People from all walks of life enjoy the wide urban space of Hing Hay Park. ICHS’ Congregate Meal Program is on the ground floor of the Bush Asia Hotel, accessible from the steps on the North side of Hing Hay Park. Participants may walk-in every weekday amidst their day in the Chinatown International District • Courtesy

The historic Bush Hotel is one of the largest buildings in Seattle’s Chinatown International District (CID). If one were to visit during a weekday afternoon, you would overhear music, chatting, and the clanging of a busy kitchen. The first floor is a vibrant community space, hosting the International Community Health Service (ICHS) Congregate Meal Program. 

ICHS has been recognized for its work in helping older adults stay socially-active and physically-healthy through this program in the heart of the CID. 

On August 21, the Seattle Human Services Department’s Aging and Disability Services announced that ICHS was one of 13 nonprofits to receive grant funding to sustain in-person congregate meal programs. 

“We are incredibly grateful for the ongoing support from the Seattle Human Services Department to continue this vital program,” said Heidi Wong, ICHS Healthy Aging & Wellness Programs Director.

“From serving daily culturally appropriate meals to Asian elders to providing recreational and educational programs at Bush Asia Hotel community center, the ICHS Congregate Meal Program provides more than just a nutritious home-cooked meal it creates a sense of belonging and fosters community for all those who participate.”

“More than meals”

Congregate Meal Programs are more than simply a meal, according to the National Council on Aging. The program offers people opportunities to socialize, exercise, and nurture their creative talents with each other.

The ICHS Meal Program at the Bush Asia Center in the CID provides adults ages 60 and older, and adults with special needs, with nutritious meals and engaging group activities. 

Data from the City of Seattle show that the Chinatown International District residents had population below the poverty line twice the level than citywide. Concerns over anti-Asian hate crimes sowed fear for elderly Asian Americans, forcing residents to stay indoors during the COVID-19 pandemic, causing further isolation.

Some ICHS Congregate Meal Program participants join in for the full day of exercise, meals, and activities. Other participants come just for the lunch to catch up with friends • Courtesy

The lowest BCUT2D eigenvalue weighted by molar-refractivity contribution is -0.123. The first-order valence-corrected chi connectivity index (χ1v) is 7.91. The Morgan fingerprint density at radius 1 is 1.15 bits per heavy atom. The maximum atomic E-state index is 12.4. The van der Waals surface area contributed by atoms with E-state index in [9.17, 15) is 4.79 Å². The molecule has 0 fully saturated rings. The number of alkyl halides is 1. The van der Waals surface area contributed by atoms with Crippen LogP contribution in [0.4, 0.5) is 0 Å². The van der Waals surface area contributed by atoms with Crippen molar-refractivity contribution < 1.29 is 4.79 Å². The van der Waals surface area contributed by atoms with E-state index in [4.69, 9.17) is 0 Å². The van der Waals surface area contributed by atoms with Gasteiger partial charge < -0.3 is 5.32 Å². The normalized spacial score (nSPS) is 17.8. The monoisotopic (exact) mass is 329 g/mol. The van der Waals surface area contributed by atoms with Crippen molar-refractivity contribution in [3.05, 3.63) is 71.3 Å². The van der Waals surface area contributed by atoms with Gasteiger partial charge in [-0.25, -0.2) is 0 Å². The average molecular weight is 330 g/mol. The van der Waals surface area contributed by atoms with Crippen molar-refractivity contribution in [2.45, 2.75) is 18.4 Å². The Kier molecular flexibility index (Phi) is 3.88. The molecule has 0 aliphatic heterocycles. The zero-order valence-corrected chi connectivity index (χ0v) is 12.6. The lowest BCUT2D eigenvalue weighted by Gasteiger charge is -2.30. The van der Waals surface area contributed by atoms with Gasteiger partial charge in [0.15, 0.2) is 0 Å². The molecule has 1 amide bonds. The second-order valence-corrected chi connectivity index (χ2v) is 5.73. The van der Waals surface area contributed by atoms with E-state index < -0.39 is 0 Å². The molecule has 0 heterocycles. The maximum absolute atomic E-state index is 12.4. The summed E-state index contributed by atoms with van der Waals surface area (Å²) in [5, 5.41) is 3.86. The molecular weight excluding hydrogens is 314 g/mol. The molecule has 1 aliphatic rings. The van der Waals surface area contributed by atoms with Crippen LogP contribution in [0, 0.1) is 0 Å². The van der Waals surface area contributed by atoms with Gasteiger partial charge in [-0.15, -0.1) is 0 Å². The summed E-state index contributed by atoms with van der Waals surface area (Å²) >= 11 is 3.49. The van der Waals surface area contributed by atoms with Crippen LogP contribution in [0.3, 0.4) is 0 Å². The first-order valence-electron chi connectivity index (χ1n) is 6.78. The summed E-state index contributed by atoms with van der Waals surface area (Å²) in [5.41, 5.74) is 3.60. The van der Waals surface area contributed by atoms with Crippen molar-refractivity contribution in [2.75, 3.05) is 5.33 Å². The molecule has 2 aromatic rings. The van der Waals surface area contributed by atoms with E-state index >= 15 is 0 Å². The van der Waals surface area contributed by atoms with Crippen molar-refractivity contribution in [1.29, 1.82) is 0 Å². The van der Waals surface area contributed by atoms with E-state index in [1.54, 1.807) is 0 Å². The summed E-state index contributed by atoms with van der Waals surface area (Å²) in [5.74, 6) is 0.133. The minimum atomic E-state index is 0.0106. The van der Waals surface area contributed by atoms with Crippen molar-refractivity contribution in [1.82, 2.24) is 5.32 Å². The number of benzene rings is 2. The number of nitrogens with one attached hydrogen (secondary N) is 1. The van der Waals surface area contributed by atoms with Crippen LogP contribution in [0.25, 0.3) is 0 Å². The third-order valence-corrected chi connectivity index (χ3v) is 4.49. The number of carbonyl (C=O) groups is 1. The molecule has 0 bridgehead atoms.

Dr. Vivek Murthy, U.S. Surgeon General, has been outspoken about the mental and physical health impacts of loneliness. Earlier this year, he announced an advisory on the healing effects of social connection and community to prevent social isolation and loneliness. 

Paulo Allarde, ICHS’ Food Services & Congregate Meal Program Supervisor, has seen first-hand how the program makes a difference.

“[When I’m there] seniors come up to me and thank us for reopening the site as this is their means to socialize, do activities such as tai-chi, bingo, karaoke and play mahjong and eat hot meals,” said Allarde. “For many of them, this has become a part of their daily routine and they are glad to have it back.”

“Congregate meals are served at community sites where older people can also socialize, form and maintain relationships, enjoy activities, and get connected to other services and resources,” said Seattle Human Services Department’s Aging and Disability Services Director Mary Mitchell.

“Our congregate meal providers did a phenomenal job feeding our elders during the pandemic. We are extremely grateful for their ongoing commitment to the community.”

ICHS’ Congregate Meal Program accepts walk-ins

ICHS is accepting new participants every day to join the Congregate Meal Program every Monday through Friday, 10:00 a.m. to 1:00 p.m. 

Located on the ground floor of the Bush Hotel located at 409 Maynard Ave S, Seattle, WA 98104. The closest entrance is at Hing Hay Park. The program is free to take part in but a $2.50 donation is suggested.

“All are welcome,” says Allarde. “They can try our food and check out the activities we provide. If money is an issue then they do not have to pay and we will be more than happy to accept them to our program.”

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